Mosque made out of salt bricks in Pakistan’s Khewra salt mine.
BRING OUT YOUR DEAD is a visual-audio exhibit that seeks to create dialogue over the effects of the United State’s drone warfare practices in Pakistan (a country it is not by any official declaration at war with) through the lens of Michel Foucault’s biopolitics to increase awareness about the numerous innocent lives lost in part of the states alleged ‘war on terror.’
The exhibit will be in place from April 9th-12th at the CAP GALLERY (HNES 283, 4700 Keele Street York University) with a special opening event on Tuesday April 9th at 7:00pm. We encourage you and yours to witness the exhibit and contribute to conscious dialogue amongst other visitors and the artists, both through words and with the mediums provided.
The exhibit will include transparent life size sculptures complimented by light, projection, shadow, and sound together creating a multi-medium experience. The transparent nature of the sculptures contributes to the meaning of the piece in the way that the loss of these lives has been made invisible, and only through the reflection of the surrounding is there an adequate lens from which we can observe the extent of devastation, and the cruel intent supporting its continuation.
It is suggested that what symbolizes a states sovereignty is its right to declare war, also described as the “…right to kill.” (Mbembe 2003:6) While the actual count of civilian death is contested, the covert ‘targeted’ overhead drone killing conducted by the United States since 2002 (escalated in 2008 under President Barack Obama’s administration) through the states ‘unofficial’ drone warfare program has resulted in the loss of over 3000 lives without justification, or recourse. (Marsden 2013:2)
Are the methods and morale behind what is nothing short of a “…lethal game of toy story,” (Marsden 2013:2) not best summarized in Foucault’s notion of biopolitics? By continuing to conduct illegal killings through the practice of drone warfare despite international legal criticism is the United States administration implying that some lives are more important than others?
As developed by Michel Foucault in ‘Society Must Be Defended: Lectures at the Collège de France, 1975–76,’ biopolitics refers to the moral philosophy that some lives are more valuable than others, more specifically determining those who must live and those who must die. (Mbembe 2003: 6) We are living right now to witness the crux of a neoliberal capitalist system, with insatiable greed for resources being the precursor for pre-emptive war, mass murder, and the destruction of the lives and livelihood of ‘Other’ bodies, mostly non-white Muslim bodies, bodies when killed referred to by the White House as ‘bugsplat’ (Marsden 2013:2).
This extremely controversial practice has been the focus of critique by a number of international human rights groups and experts including UN special rapporteur on human rights Ben Emmerson (Marsden 2013:2). Drone warfare has violated international law, lead to the loss of innocent lives, devastated and destroyed landscapes and livelihoods (IHRCRC 2012), and as some researchers would suggest, done very little to counter ‘terrorism,’ and in effect is increasing the number of individuals who seek to actively resist America’s bombing of their communities and destruction of their infrastructure and land, rendering them ‘terrorists’ by U.S. administration standards. (Boyle 2013: 2)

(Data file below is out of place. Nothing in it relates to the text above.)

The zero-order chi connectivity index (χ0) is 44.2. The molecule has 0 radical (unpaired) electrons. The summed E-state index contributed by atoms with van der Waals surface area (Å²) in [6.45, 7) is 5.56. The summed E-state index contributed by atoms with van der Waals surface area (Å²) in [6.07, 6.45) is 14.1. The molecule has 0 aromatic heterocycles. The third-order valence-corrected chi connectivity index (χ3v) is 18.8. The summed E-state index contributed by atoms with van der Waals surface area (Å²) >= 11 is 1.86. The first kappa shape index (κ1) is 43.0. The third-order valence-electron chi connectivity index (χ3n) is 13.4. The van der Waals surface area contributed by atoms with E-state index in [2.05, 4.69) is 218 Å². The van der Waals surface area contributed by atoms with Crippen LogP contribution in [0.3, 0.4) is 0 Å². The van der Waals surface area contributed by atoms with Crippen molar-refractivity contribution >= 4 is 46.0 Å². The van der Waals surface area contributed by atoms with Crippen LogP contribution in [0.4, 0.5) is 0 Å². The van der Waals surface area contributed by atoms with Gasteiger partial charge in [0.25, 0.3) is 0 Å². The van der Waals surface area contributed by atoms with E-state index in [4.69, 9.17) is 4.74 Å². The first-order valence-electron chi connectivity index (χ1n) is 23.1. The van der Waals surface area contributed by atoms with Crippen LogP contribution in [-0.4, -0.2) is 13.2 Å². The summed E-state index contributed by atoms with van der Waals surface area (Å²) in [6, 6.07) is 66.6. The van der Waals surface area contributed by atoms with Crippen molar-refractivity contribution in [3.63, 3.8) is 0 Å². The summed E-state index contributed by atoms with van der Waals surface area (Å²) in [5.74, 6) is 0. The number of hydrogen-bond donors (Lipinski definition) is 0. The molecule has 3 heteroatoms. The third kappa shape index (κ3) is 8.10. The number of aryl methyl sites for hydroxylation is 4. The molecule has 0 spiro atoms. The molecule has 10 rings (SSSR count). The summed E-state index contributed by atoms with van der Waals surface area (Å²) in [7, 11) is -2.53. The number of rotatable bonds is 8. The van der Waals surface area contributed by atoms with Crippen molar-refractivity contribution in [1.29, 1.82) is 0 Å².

As activists, artists, and academics, some of us with roots and family in Pakistan, we seek to use our positions to create an exhibit that draws urgent attention to the national state of insecurity and devastation Pakistanis, particularly those living in North Waziristan, are facing under the shadows of drones and an ironically popular American President. As artists and people that believe in the power of art, we feel that art is an influential tool for representing and building awareness around social struggle. Art has a way of provoking emotion, and beyond positive or negative response, it moves people. Art also can and has been a means of bridging the realities of the subjugated, disadvantaged, poor, ‘Other’, with the lives of the dominant, privileged, and wealthy.
Art can be used to express dissent, to strengthen solidarity, to highlight social ills, to memorialize histories, and to bridge social, mental, and spiritual distance.
Our objective is to incite dialogue within and amongst the audience, and lend voice and space to the bodies and families of those murdered through acts of terror conducted in the name of ‘keeping America safe’. Deeply inspired by Michel Foucault’s biopolitics, the phrase ‘Who Must Die So That We Can Live’ in combination with an informed reflection of the impact of U.S. drone strikes on North Waziristan, Pakistan, we seek to create an exhibit to highlight the systematic loss and destruction of lives through acts of terror that aim to keep ‘some’ bodies safe at the ‘expense’ of ‘Others.’
The intention of this piece is to provoke the audience to answer the following question through their experience of the installation that; by continuing to conduct illegal killings in the practice of drone warfare despite international legal criticism is the United States administration implying that some lives are more important than others? This piece will convey the invisibility behind which devastation is occurring, and the sentiment that the loss of these lives whom have been made to be undetectable through strategic media coverage will no longer remain so, and are ‘coming out’ in an act to expose truth.
The skeletons will no longer be complacent in the closet.